For years, Joseph Campbell celebrated his birthday (March 26th) at Esalen. To explain why, he would tell of Carl Jung’s wondering, “What myth am I living by?”— and when he realized that he didn’t know, writing “I took it upon myself to get to know ‘my’ myth, and I regarded this as the task of tasks.” “That’s what a birthday is for,” Campbell would conclude, “and what Esalen is about.” In March 1988, five months after Campbell’s death, several of his friends again gathered at Esalen for “Campbell Week” — a tradition that has endured. Eventually these festivities were dubbed “A Mythological ToolBox” to acknowledge that familiarity with Campbell is not needed to retool the myths that shape one’s life — though a sense of humor certainly helps.
During this week together, we’ll recall dreams and rekindle visions using such mythmaking tools as drums and dance, music and song, masks, medicine bags, and altars. Our mix of individual, small-group, and collective activities will provide opportunities for both reflection and expression. Who were you? What mise-en-scènes inspire your biographical saga? What treasures have you banished to the basement or secreted in the attic? Who are you? What’s displayed in your home or dangling from your rearview mirror? Who do you aspire to be? What face do you envision in the mirror? What remains on your bucket list? If you dare to revision yourself, then join our springtime rituals of rebirth. Please bring a meaningful but expendable totem and an unsung story or evocative song. For more information, visit www.jcf.org.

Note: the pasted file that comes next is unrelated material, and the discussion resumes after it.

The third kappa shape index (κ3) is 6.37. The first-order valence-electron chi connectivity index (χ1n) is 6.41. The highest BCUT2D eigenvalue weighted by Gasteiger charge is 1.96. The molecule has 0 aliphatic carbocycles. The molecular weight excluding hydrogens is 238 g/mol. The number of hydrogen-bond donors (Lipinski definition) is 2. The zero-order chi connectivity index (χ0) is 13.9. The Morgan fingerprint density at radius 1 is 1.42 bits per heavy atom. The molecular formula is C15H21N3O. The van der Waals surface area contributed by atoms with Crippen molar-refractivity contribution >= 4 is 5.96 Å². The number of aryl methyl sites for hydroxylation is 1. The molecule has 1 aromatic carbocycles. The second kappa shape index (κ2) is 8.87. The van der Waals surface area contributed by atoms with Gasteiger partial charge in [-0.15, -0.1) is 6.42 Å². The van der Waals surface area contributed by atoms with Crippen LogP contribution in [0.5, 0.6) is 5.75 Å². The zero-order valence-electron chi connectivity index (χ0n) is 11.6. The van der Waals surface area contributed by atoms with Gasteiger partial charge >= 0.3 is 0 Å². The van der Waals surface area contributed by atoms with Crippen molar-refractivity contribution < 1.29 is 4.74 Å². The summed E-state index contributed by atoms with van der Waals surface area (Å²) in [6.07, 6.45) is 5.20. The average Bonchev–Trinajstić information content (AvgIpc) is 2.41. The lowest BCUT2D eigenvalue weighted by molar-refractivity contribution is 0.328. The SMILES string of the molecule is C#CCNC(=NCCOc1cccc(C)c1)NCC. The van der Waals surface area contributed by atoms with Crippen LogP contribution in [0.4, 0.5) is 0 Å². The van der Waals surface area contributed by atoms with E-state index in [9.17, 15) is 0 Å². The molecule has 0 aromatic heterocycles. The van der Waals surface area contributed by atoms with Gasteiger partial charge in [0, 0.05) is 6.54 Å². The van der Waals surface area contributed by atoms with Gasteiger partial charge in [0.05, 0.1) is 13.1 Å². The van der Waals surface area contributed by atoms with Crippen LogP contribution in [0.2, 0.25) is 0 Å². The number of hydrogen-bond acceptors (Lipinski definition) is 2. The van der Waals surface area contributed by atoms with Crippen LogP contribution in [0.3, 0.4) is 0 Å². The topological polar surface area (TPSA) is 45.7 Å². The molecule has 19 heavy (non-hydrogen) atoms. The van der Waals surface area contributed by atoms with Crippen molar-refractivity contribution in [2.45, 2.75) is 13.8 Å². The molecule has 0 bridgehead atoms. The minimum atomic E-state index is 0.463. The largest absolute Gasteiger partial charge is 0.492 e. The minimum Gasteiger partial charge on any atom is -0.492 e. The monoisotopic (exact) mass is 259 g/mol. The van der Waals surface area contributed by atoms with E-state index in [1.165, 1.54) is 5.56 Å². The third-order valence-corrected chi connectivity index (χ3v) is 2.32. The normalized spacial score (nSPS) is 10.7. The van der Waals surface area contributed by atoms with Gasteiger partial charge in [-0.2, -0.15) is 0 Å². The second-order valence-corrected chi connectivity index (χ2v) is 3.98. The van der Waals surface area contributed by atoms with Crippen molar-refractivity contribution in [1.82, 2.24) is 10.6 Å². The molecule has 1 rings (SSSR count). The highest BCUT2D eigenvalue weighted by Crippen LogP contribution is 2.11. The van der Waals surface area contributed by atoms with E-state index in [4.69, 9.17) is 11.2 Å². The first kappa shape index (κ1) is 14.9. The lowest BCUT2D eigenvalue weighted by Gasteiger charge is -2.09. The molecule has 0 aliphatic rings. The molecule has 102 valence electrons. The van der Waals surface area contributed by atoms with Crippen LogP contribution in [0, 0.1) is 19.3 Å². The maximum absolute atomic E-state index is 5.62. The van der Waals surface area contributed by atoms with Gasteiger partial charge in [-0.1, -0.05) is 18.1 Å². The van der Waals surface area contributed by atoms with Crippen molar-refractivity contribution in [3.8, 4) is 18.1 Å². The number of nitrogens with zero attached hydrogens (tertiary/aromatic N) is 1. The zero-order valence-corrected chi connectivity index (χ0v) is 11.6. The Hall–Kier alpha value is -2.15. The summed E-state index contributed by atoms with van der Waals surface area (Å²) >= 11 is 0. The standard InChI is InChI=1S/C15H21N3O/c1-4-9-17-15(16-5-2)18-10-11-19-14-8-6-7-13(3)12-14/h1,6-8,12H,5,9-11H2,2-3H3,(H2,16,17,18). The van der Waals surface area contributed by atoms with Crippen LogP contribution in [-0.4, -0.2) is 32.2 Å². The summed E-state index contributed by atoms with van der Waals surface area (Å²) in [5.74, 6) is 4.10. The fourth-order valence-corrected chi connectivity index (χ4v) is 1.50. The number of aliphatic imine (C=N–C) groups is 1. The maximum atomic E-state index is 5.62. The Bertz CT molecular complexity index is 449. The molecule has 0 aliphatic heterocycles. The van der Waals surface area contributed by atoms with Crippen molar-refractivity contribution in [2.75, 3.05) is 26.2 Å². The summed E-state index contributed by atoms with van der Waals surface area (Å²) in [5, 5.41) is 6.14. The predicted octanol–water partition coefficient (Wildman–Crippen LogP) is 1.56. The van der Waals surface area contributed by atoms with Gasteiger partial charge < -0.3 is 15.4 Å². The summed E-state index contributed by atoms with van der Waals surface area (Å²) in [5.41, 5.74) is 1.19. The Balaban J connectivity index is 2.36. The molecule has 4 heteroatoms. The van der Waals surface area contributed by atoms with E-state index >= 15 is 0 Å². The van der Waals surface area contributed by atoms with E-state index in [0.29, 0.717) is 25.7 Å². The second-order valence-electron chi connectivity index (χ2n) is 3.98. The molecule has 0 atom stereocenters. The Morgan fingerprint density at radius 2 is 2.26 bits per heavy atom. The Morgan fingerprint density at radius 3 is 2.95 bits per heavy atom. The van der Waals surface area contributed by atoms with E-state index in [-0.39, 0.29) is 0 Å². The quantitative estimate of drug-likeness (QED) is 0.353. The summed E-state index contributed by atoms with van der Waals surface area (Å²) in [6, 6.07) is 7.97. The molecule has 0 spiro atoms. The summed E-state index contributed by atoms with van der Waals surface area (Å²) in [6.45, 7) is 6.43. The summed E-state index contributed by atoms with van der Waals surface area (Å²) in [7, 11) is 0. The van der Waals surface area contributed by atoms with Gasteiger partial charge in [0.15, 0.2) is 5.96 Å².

Recommended reading: Campbell, Myths to Live By, The Hero with a Thousand Faces, and The Power of Myth.